Even so, Western flying farmers were not entirely happy. Indeed, they claimed that the amount of aerial work they could perform was limited by Department of Transport regulations which limited their operations to the 40 kilometre (25 mile) limit. This was a serious restriction, claimed the Alberta Flying Farmers in the spring of 1963. As a result, the fleet of light / private airplanes they owned was not used as logically or as economically as it could be. This meant that, of the 21 000 000 hectares (52 000 000 acres) of land under cultivation in Western Canada in 1962, less than 1 % was being treated from the air.

That very same year, the Manitoba Flying Farmers requested that the Air Transport Board, an organisation which fulfilled licensing and regulatory functions in Canada, eliminate the 40 kilometre (25 mile) limit. In their answer, the board and the Department of Transport indicated that this was not possible. Furthermore, they pointed out that there was a great deal of pressure coming from commercial aerial applicators who wanted tighter restrictions on the flying farmers’ activities. At their 1964 annual convention in Portage-la-Prairie, Manitoba, the Manitoba Flying Farmers passed another resolution, which was no more successful than the previous one.

Further details on this question came to the fore during the annual meeting of the Air Transport Association of Canada in Victoria, British Columbia, later that year. Mervyn Matthew “Merv” Fleming, controller of civil air operations and regulations at the Department of Transport, and A.S. MacDonald, a senior advisor at the Air Transport Board, both expressed concern at the activities of the flying farmers. The former worried about potential safety problems while the latter wondered whether or not the rights of commercial operators were violated. This whole problem, they said, was being studied to see if modifications to the existing rules were necessary.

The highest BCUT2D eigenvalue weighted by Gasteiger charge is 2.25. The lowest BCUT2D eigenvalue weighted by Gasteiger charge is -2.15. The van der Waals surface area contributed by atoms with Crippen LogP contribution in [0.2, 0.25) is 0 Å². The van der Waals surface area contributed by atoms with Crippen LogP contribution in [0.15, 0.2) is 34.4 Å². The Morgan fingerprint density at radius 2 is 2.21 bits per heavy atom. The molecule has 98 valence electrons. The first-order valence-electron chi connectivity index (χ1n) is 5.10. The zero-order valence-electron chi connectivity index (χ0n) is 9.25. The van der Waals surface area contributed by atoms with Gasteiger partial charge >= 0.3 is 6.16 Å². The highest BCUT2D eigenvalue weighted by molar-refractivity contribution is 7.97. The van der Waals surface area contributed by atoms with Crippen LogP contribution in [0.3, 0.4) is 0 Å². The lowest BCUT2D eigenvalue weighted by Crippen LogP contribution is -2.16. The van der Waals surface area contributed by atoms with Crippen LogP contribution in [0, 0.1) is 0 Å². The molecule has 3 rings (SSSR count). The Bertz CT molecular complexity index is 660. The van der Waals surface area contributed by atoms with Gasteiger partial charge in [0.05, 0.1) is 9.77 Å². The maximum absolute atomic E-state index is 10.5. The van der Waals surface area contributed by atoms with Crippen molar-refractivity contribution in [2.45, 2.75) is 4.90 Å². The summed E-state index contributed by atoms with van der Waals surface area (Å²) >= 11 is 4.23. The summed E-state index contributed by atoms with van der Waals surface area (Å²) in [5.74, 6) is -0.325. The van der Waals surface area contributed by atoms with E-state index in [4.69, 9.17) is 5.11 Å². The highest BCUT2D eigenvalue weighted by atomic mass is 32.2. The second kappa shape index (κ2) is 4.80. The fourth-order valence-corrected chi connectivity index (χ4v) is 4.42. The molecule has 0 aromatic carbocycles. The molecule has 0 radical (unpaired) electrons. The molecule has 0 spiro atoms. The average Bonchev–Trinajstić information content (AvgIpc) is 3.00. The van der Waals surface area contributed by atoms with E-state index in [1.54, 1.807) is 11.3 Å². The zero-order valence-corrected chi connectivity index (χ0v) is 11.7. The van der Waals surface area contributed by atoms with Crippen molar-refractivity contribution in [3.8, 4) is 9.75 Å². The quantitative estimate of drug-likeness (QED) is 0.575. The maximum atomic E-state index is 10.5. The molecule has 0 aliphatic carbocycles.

By the summer of 1965, the effort put in both crop dusting and spraying had greatly increased in Canada. More than 400 000 hectares (1 000 000 acres) of land was treated, for example – more than twice the area treated in 1962. Unfortunately, the number of mishaps had gone up as well. Because of this, the Department of Transport suggested that it might be a good idea to increase the level of qualification required of pilots involved in this type of business. Flying farmers groups in Canada opposed the suggestion.

An amendment to the Commercial Air Services Regulations, which became effective in February 1967, forced all flying farmers with a special exemption to keep the Air Transport Board informed of all their activities, and this on a continuing basis. From then on, each and every one of them would also have to apply for an annual renewal of his exemption from the regulations dealing with the commercial operation of an aerial application service.

These restrictions did not go down too well in the flying farmer community. Indeed, they were one of the main topics of discussions at a meeting of the Canadian branches of IFF, in Brandon, Manitoba, in May 1967, which was held in parallel with the annual convention of the Manitoba Flying Farmers. The flying farmers’ frustration was also clearly visible at the 1967 annual meeting of the Saskatchewan Flying Farmers held in Regina, Saskatchewan, in November.

Delegates complained that, among other things, the new rules did not exempt weed-spraying. They criticised them for not excluding farmers who used their aircraft for both transportation and spraying, and for not permitting collective ownership of a single agricultural aircraft. The latter point could even be contrary to the spirit of the co-operatives act dealing with machinery, they said. As well, some flying farmers suggested that the change would prevent them from flying the larger and more modern purpose-built agricultural aircraft, like the Piper PA-25 Pawnee or the Cessna Agwagon, which could be used for both spraying and dusting.

A subversive thought if I may. The incomparable Canada Aviation and Space Museum, in Ottawa, Ontario, may want to consider the possibility of acquiring a purpose-built agricultural aircraft like the Pawnee or the Agwagon. One with a cool career, of course. Just sayin’. (Hello, boss lady!)